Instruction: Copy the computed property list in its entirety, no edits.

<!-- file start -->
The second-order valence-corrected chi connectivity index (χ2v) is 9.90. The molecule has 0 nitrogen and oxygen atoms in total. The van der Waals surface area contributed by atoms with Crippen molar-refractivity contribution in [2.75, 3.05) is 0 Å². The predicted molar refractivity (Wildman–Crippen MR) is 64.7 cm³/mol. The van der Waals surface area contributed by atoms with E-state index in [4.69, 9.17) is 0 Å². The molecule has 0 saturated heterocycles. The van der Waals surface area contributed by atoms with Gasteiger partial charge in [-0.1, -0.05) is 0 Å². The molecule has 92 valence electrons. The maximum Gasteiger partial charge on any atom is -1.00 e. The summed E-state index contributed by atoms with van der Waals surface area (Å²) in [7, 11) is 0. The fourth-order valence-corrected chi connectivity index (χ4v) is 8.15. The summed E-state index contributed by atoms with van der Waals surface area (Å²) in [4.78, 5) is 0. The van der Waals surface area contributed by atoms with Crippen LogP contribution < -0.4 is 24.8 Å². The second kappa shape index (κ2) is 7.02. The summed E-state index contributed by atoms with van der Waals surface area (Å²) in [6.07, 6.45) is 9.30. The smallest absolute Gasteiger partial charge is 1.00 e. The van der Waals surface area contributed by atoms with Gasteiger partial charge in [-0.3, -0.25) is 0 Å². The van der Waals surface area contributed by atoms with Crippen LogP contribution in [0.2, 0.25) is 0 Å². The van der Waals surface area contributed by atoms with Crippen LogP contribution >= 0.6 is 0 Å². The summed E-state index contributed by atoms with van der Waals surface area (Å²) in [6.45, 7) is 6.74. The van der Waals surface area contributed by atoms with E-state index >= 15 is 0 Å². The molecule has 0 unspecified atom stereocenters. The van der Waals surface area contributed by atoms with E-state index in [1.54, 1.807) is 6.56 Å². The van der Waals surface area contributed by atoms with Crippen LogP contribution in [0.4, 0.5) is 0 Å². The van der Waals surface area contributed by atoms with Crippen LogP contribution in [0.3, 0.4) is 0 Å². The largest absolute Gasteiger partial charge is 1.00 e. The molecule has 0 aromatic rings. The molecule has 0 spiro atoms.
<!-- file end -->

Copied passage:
The second-order valence-corrected chi connectivity index (χ2v) is 9.90. The molecule has 0 nitrogen and oxygen atoms in total. The van der Waals surface area contributed by atoms with Crippen molar-refractivity contribution in [2.75, 3.05) is 0 Å². The predicted molar refractivity (Wildman–Crippen MR) is 64.7 cm³/mol. The van der Waals surface area contributed by atoms with E-state index in [4.69, 9.17) is 0 Å². The molecule has 0 saturated heterocycles. The van der Waals surface area contributed by atoms with Gasteiger partial charge in [-0.1, -0.05) is 0 Å². The molecule has 92 valence electrons. The maximum Gasteiger partial charge on any atom is -1.00 e. The summed E-state index contributed by atoms with van der Waals surface area (Å²) in [7, 11) is 0. The fourth-order valence-corrected chi connectivity index (χ4v) is 8.15. The summed E-state index contributed by atoms with van der Waals surface area (Å²) in [4.78, 5) is 0. The van der Waals surface area contributed by atoms with Crippen LogP contribution < -0.4 is 24.8 Å². The second kappa shape index (κ2) is 7.02. The summed E-state index contributed by atoms with van der Waals surface area (Å²) in [6.07, 6.45) is 9.30. The smallest absolute Gasteiger partial charge is 1.00 e. The van der Waals surface area contributed by atoms with Gasteiger partial charge in [-0.3, -0.25) is 0 Å². The van der Waals surface area contributed by atoms with Crippen LogP contribution in [0.2, 0.25) is 0 Å². The van der Waals surface area contributed by atoms with Crippen LogP contribution >= 0.6 is 0 Å². The summed E-state index contributed by atoms with van der Waals surface area (Å²) in [6.45, 7) is 6.74. The van der Waals surface area contributed by atoms with E-state index >= 15 is 0 Å². The molecule has 0 unspecified atom stereocenters. The van der Waals surface area contributed by atoms with E-state index in [1.54, 1.807) is 6.56 Å². The van der Waals surface area contributed by atoms with Crippen LogP contribution in [0.4, 0.5) is 0 Å². The van der Waals surface area contributed by atoms with Crippen LogP contribution in [0.3, 0.4) is 0 Å². The largest absolute Gasteiger partial charge is 1.00 e. The molecule has 0 aromatic rings. The molecule has 0 spiro atoms.